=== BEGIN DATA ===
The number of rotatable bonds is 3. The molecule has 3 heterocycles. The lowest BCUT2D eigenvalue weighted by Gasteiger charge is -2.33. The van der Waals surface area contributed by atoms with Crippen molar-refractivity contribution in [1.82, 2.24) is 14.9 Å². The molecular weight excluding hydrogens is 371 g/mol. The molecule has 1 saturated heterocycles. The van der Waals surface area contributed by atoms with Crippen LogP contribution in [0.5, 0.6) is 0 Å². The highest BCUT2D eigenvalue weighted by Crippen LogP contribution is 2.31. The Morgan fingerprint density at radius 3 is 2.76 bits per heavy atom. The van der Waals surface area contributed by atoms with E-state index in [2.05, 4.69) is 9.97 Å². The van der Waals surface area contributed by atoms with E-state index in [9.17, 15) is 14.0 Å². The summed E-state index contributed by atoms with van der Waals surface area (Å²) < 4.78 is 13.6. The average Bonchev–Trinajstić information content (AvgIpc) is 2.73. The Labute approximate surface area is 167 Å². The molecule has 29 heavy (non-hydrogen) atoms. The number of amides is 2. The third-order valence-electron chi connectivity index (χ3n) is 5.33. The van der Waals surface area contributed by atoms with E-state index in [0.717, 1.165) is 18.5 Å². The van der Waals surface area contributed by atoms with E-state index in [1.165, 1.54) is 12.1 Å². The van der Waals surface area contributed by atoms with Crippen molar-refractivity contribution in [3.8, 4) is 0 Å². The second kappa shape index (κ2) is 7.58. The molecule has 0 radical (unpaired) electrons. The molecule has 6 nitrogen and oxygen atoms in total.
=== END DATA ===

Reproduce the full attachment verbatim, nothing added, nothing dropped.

The number of rotatable bonds is 3. The molecule has 3 heterocycles. The lowest BCUT2D eigenvalue weighted by Gasteiger charge is -2.33. The van der Waals surface area contributed by atoms with Crippen molar-refractivity contribution in [1.82, 2.24) is 14.9 Å². The molecular weight excluding hydrogens is 371 g/mol. The molecule has 1 saturated heterocycles. The van der Waals surface area contributed by atoms with Crippen LogP contribution in [0.5, 0.6) is 0 Å². The highest BCUT2D eigenvalue weighted by Crippen LogP contribution is 2.31. The Morgan fingerprint density at radius 3 is 2.76 bits per heavy atom. The van der Waals surface area contributed by atoms with E-state index in [2.05, 4.69) is 9.97 Å². The van der Waals surface area contributed by atoms with E-state index in [9.17, 15) is 14.0 Å². The summed E-state index contributed by atoms with van der Waals surface area (Å²) < 4.78 is 13.6. The average Bonchev–Trinajstić information content (AvgIpc) is 2.73. The Labute approximate surface area is 167 Å². The molecule has 29 heavy (non-hydrogen) atoms. The number of amides is 2. The third-order valence-electron chi connectivity index (χ3n) is 5.33. The van der Waals surface area contributed by atoms with E-state index in [0.717, 1.165) is 18.5 Å². The van der Waals surface area contributed by atoms with E-state index in [1.165, 1.54) is 12.1 Å². The van der Waals surface area contributed by atoms with Crippen molar-refractivity contribution in [3.8, 4) is 0 Å². The second kappa shape index (κ2) is 7.58. The molecule has 0 radical (unpaired) electrons. The molecule has 6 nitrogen and oxygen atoms in total.